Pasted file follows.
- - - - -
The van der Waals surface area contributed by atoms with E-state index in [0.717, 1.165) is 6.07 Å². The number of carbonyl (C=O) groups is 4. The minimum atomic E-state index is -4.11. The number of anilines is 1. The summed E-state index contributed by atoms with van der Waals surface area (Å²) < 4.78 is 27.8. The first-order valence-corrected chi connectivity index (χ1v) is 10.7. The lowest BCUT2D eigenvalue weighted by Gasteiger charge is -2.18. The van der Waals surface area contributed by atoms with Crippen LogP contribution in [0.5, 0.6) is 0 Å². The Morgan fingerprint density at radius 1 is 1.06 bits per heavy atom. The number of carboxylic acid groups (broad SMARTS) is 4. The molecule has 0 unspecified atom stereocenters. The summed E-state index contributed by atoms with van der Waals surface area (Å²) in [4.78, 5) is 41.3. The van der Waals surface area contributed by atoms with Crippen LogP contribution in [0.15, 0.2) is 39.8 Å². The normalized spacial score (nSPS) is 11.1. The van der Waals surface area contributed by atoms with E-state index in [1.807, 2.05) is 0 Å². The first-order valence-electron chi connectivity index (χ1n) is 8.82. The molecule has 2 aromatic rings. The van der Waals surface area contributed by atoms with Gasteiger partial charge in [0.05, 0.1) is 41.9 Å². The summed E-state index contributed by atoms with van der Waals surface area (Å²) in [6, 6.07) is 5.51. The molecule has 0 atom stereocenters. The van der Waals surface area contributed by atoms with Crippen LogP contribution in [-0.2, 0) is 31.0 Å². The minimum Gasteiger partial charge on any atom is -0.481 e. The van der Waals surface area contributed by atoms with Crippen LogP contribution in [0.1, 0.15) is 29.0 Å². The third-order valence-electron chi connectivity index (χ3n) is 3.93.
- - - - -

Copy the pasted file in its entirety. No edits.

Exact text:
The van der Waals surface area contributed by atoms with E-state index in [0.717, 1.165) is 6.07 Å². The number of carbonyl (C=O) groups is 4. The minimum atomic E-state index is -4.11. The number of anilines is 1. The summed E-state index contributed by atoms with van der Waals surface area (Å²) < 4.78 is 27.8. The first-order valence-corrected chi connectivity index (χ1v) is 10.7. The lowest BCUT2D eigenvalue weighted by Gasteiger charge is -2.18. The van der Waals surface area contributed by atoms with Crippen LogP contribution in [0.5, 0.6) is 0 Å². The Morgan fingerprint density at radius 1 is 1.06 bits per heavy atom. The number of carboxylic acid groups (broad SMARTS) is 4. The molecule has 0 unspecified atom stereocenters. The summed E-state index contributed by atoms with van der Waals surface area (Å²) in [4.78, 5) is 41.3. The van der Waals surface area contributed by atoms with Crippen LogP contribution in [0.15, 0.2) is 39.8 Å². The normalized spacial score (nSPS) is 11.1. The van der Waals surface area contributed by atoms with E-state index in [1.807, 2.05) is 0 Å². The first-order valence-electron chi connectivity index (χ1n) is 8.82. The molecule has 2 aromatic rings. The van der Waals surface area contributed by atoms with Gasteiger partial charge in [0.05, 0.1) is 41.9 Å². The summed E-state index contributed by atoms with van der Waals surface area (Å²) in [6, 6.07) is 5.51. The molecule has 0 atom stereocenters. The van der Waals surface area contributed by atoms with Crippen LogP contribution in [-0.2, 0) is 31.0 Å². The minimum Gasteiger partial charge on any atom is -0.481 e. The van der Waals surface area contributed by atoms with Crippen LogP contribution in [0.1, 0.15) is 29.0 Å². The third-order valence-electron chi connectivity index (χ3n) is 3.93.